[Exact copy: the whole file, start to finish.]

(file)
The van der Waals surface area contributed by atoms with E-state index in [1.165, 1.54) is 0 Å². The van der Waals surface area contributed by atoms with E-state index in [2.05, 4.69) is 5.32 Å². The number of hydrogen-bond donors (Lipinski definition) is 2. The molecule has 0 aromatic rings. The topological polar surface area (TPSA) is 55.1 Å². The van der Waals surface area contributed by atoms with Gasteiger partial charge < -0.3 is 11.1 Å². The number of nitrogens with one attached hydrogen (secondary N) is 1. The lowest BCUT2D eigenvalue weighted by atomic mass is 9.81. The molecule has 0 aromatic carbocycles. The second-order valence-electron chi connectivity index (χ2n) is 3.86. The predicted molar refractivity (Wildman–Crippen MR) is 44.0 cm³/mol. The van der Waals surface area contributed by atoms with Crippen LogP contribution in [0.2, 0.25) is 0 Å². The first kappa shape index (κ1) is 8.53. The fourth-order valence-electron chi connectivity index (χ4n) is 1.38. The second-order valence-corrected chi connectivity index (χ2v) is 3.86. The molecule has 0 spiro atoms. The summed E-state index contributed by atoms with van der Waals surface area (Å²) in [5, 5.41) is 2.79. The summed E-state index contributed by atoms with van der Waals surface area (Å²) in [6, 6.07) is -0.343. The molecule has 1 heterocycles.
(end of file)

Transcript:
The van der Waals surface area contributed by atoms with E-state index in [1.165, 1.54) is 0 Å². The van der Waals surface area contributed by atoms with E-state index in [2.05, 4.69) is 5.32 Å². The number of hydrogen-bond donors (Lipinski definition) is 2. The molecule has 0 aromatic rings. The topological polar surface area (TPSA) is 55.1 Å². The van der Waals surface area contributed by atoms with Gasteiger partial charge < -0.3 is 11.1 Å². The number of nitrogens with one attached hydrogen (secondary N) is 1. The lowest BCUT2D eigenvalue weighted by atomic mass is 9.81. The molecule has 0 aromatic carbocycles. The second-order valence-electron chi connectivity index (χ2n) is 3.86. The predicted molar refractivity (Wildman–Crippen MR) is 44.0 cm³/mol. The van der Waals surface area contributed by atoms with Crippen LogP contribution in [0.2, 0.25) is 0 Å². The first kappa shape index (κ1) is 8.53. The fourth-order valence-electron chi connectivity index (χ4n) is 1.38. The second-order valence-corrected chi connectivity index (χ2v) is 3.86. The molecule has 0 spiro atoms. The summed E-state index contributed by atoms with van der Waals surface area (Å²) in [5, 5.41) is 2.79. The summed E-state index contributed by atoms with van der Waals surface area (Å²) in [6, 6.07) is -0.343. The molecule has 1 heterocycles.